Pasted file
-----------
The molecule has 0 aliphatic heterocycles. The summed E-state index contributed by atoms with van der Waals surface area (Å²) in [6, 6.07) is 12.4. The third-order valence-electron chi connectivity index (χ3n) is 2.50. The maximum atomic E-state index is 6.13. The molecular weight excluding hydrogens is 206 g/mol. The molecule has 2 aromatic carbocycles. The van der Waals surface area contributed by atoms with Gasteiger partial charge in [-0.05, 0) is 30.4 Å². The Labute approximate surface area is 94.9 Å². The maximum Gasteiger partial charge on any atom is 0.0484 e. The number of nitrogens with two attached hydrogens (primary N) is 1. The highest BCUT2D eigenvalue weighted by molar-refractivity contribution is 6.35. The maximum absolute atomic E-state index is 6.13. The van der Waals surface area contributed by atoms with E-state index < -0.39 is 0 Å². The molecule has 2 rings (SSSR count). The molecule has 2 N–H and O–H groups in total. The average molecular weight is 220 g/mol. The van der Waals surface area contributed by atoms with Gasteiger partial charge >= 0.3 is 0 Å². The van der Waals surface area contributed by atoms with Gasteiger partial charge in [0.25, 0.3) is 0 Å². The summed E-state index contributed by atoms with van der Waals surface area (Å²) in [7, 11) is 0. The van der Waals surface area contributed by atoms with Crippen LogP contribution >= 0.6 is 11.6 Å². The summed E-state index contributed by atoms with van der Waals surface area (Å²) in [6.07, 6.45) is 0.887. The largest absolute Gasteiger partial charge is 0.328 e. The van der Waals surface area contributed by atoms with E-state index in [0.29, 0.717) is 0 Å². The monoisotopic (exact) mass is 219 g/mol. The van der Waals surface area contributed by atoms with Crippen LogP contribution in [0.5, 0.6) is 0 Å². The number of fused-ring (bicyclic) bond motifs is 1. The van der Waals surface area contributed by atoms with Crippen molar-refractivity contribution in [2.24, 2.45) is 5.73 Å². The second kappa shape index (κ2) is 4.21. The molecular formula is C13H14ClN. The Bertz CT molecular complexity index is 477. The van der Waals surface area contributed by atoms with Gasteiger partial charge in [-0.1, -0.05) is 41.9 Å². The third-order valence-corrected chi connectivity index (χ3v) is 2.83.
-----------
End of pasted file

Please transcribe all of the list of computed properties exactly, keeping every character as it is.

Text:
The molecule has 0 aliphatic heterocycles. The summed E-state index contributed by atoms with van der Waals surface area (Å²) in [6, 6.07) is 12.4. The third-order valence-electron chi connectivity index (χ3n) is 2.50. The maximum atomic E-state index is 6.13. The molecular weight excluding hydrogens is 206 g/mol. The molecule has 2 aromatic carbocycles. The van der Waals surface area contributed by atoms with Gasteiger partial charge in [-0.05, 0) is 30.4 Å². The Labute approximate surface area is 94.9 Å². The maximum Gasteiger partial charge on any atom is 0.0484 e. The number of nitrogens with two attached hydrogens (primary N) is 1. The highest BCUT2D eigenvalue weighted by molar-refractivity contribution is 6.35. The maximum absolute atomic E-state index is 6.13. The van der Waals surface area contributed by atoms with E-state index < -0.39 is 0 Å². The molecule has 2 rings (SSSR count). The molecule has 2 N–H and O–H groups in total. The average molecular weight is 220 g/mol. The van der Waals surface area contributed by atoms with Gasteiger partial charge >= 0.3 is 0 Å². The van der Waals surface area contributed by atoms with Gasteiger partial charge in [0.25, 0.3) is 0 Å². The summed E-state index contributed by atoms with van der Waals surface area (Å²) in [7, 11) is 0. The van der Waals surface area contributed by atoms with Crippen LogP contribution >= 0.6 is 11.6 Å². The summed E-state index contributed by atoms with van der Waals surface area (Å²) in [6.07, 6.45) is 0.887. The largest absolute Gasteiger partial charge is 0.328 e. The van der Waals surface area contributed by atoms with E-state index in [0.29, 0.717) is 0 Å². The monoisotopic (exact) mass is 219 g/mol. The van der Waals surface area contributed by atoms with Crippen LogP contribution in [0.5, 0.6) is 0 Å². The number of fused-ring (bicyclic) bond motifs is 1. The van der Waals surface area contributed by atoms with Crippen molar-refractivity contribution in [2.24, 2.45) is 5.73 Å². The second kappa shape index (κ2) is 4.21. The molecular formula is C13H14ClN. The Bertz CT molecular complexity index is 477. The van der Waals surface area contributed by atoms with Gasteiger partial charge in [-0.1, -0.05) is 41.9 Å². The third-order valence-corrected chi connectivity index (χ3v) is 2.83.